Citing findings in the dissolution judgment based on an expert's report, husband alleges wife did not make a good-faith effort to rehabilitate because she did not get short-term retraining and a job as the expert suggested. The district court, however, did not find that wife's conduct was in bad faith. Such a determination is essentially a credibility determination to which we defer. See Sefkow v. Sefkow, 427 N.W.2d 203, 210 (Minn. 1988) (appellate courts defer to district court credibility determinations); see also Tonka Tours, Inc. v. Chadima, 372 N.W.2d 723, 728 (Minn. 1985) ("[i]t is for the fact finder to evaluate the credibility of a claim of `honesty in fact'") (citing McDonald v. Stonebraker, 255 N.W.2d 827, 831 (Minn. 1977)). Also, we note that the judge who refused to find that wife had acted in bad faith was the same judge who issued the dissolution judgment. The judge knew what the dissolution judgment required. See generally, Mikoda v. Mikoda, 413 N.W.2d 238, 242 (Minn. App. 1987) (stating district court's construction of its own decree given "great weight" on appeal), review denied (Minn. Dec. 22, 1987). Similarly, the expert's report states the recommendations therein, which husband uses as the basis for his assertion of wife's bad faith, were "only tentative suggestions" and that wife needed "some time" after the dissolution "to adjust to her new life, to work on vocational goals, [and] to do some further exploration." Also, while wife lacks a disability precluding her from work, she is custodian of two children, the younger of whom has been in the hospital for health problems and did not start kindergarten until fall 1998. The district court's refusal to find that wife acted in bad faith is not clearly erroneous.

A similar analysis addresses husband's allegations that wife acted in bad faith by not getting vocational training for a year and a half after the dissolution. Moreover, since the dissolution, wife's only income has been maintenance and child support in a total amount less than her reasonable monthly expenses as found in the judgment. And the order extending wife's maintenance award found her expenses had increased. Thus, wife has regularly had a financial deficit, making the financing of vocational training problematic.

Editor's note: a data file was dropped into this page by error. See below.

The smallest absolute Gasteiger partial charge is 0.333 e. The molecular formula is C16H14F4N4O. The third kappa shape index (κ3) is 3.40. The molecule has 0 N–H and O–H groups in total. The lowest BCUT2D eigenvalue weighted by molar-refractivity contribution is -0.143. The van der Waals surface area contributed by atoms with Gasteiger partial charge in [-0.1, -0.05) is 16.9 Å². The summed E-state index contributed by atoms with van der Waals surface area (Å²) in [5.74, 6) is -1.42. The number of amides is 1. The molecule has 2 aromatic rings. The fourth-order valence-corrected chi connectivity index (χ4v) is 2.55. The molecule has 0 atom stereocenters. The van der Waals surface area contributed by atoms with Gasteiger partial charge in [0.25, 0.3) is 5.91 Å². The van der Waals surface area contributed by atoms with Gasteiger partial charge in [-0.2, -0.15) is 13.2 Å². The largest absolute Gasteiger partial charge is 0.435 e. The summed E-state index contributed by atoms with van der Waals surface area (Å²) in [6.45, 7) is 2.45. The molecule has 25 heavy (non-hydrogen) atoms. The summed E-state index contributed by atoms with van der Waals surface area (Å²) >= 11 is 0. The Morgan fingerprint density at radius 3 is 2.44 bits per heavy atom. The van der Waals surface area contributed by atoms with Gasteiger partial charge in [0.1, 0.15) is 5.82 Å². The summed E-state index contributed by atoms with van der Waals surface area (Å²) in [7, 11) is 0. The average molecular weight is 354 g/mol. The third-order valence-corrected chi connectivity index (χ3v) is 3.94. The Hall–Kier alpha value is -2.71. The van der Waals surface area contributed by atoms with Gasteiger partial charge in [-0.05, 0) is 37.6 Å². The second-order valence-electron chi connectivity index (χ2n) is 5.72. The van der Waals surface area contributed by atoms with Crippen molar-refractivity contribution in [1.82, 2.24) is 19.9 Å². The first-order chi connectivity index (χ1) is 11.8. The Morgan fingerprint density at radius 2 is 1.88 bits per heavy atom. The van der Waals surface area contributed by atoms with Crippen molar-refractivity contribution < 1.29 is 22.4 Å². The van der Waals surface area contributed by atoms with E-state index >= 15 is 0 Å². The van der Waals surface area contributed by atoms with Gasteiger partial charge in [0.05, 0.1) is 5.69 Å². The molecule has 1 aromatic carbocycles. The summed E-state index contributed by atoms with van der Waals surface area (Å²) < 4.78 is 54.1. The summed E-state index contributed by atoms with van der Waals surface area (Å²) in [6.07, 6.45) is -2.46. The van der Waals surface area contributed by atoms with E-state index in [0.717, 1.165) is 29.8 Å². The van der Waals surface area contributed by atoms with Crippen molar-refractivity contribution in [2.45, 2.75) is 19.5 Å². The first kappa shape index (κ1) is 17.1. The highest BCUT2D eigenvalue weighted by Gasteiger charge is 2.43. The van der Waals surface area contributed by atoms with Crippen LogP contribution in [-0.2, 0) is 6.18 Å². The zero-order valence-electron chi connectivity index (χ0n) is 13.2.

4. Husband argues that, even if wife did show the substantial change in circumstances necessary to allow modification of maintenance, the district court did not impute income to wife as required by Hecker. In Hecker, the district court found that the maintenance recipient refused to rehabilitate, imputed to her the income she would have earned if she had rehabilitated, and set maintenance at the difference between her imputed monthly income and her reasonable monthly expenses. Hecker, 568 N.W.2d at 710 (citing Minn. Stat. § 518.552, subd. 2). Here, the district court (a) did not find wife refused to rehabilitate; (b) awarded wife $1,200 monthly maintenance which, when combined with her monthly child support, leaves her with a $426 monthly deficit given her current reasonable monthly expenses; and (c) as a result, functionally imputed to wife the income necessary to meet her financial deficit. To net $426 per month at a half-time job while in school, wife will have to be employed at a job paying about the same amount the expert testified wife should be able to make after some vocational training. This result is within the "considerable discretion" Hecker identified as being possessed by the district court on maintenance issues. 568 N.W.2d at 710.